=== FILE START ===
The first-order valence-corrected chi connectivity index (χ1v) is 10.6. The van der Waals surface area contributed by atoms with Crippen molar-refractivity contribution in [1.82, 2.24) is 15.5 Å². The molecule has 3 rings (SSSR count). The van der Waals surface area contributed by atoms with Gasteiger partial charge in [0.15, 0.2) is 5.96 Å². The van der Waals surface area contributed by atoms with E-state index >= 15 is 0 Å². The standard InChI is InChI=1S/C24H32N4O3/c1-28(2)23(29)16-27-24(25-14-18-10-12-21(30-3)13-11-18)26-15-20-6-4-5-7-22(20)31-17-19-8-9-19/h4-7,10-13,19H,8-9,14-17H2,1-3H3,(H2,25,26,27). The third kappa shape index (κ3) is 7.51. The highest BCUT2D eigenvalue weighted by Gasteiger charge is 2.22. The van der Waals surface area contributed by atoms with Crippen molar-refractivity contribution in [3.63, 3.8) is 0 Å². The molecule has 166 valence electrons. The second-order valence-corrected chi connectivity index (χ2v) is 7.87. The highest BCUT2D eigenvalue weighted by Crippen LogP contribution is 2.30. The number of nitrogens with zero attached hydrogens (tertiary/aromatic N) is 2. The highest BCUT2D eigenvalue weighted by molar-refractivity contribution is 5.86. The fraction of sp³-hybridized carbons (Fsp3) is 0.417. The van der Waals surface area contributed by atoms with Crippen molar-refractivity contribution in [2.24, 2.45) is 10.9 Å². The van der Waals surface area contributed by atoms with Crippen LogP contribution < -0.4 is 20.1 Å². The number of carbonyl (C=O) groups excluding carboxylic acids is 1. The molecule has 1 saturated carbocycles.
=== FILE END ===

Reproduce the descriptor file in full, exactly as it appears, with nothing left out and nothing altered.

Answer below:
The first-order valence-corrected chi connectivity index (χ1v) is 10.6. The van der Waals surface area contributed by atoms with Crippen molar-refractivity contribution in [1.82, 2.24) is 15.5 Å². The molecule has 3 rings (SSSR count). The van der Waals surface area contributed by atoms with Gasteiger partial charge in [0.15, 0.2) is 5.96 Å². The van der Waals surface area contributed by atoms with E-state index >= 15 is 0 Å². The standard InChI is InChI=1S/C24H32N4O3/c1-28(2)23(29)16-27-24(25-14-18-10-12-21(30-3)13-11-18)26-15-20-6-4-5-7-22(20)31-17-19-8-9-19/h4-7,10-13,19H,8-9,14-17H2,1-3H3,(H2,25,26,27). The third kappa shape index (κ3) is 7.51. The highest BCUT2D eigenvalue weighted by Gasteiger charge is 2.22. The van der Waals surface area contributed by atoms with Crippen molar-refractivity contribution in [3.63, 3.8) is 0 Å². The molecule has 166 valence electrons. The second-order valence-corrected chi connectivity index (χ2v) is 7.87. The highest BCUT2D eigenvalue weighted by Crippen LogP contribution is 2.30. The number of nitrogens with zero attached hydrogens (tertiary/aromatic N) is 2. The highest BCUT2D eigenvalue weighted by molar-refractivity contribution is 5.86. The fraction of sp³-hybridized carbons (Fsp3) is 0.417. The van der Waals surface area contributed by atoms with Crippen molar-refractivity contribution in [2.24, 2.45) is 10.9 Å². The van der Waals surface area contributed by atoms with Crippen LogP contribution < -0.4 is 20.1 Å². The number of carbonyl (C=O) groups excluding carboxylic acids is 1. The molecule has 1 saturated carbocycles.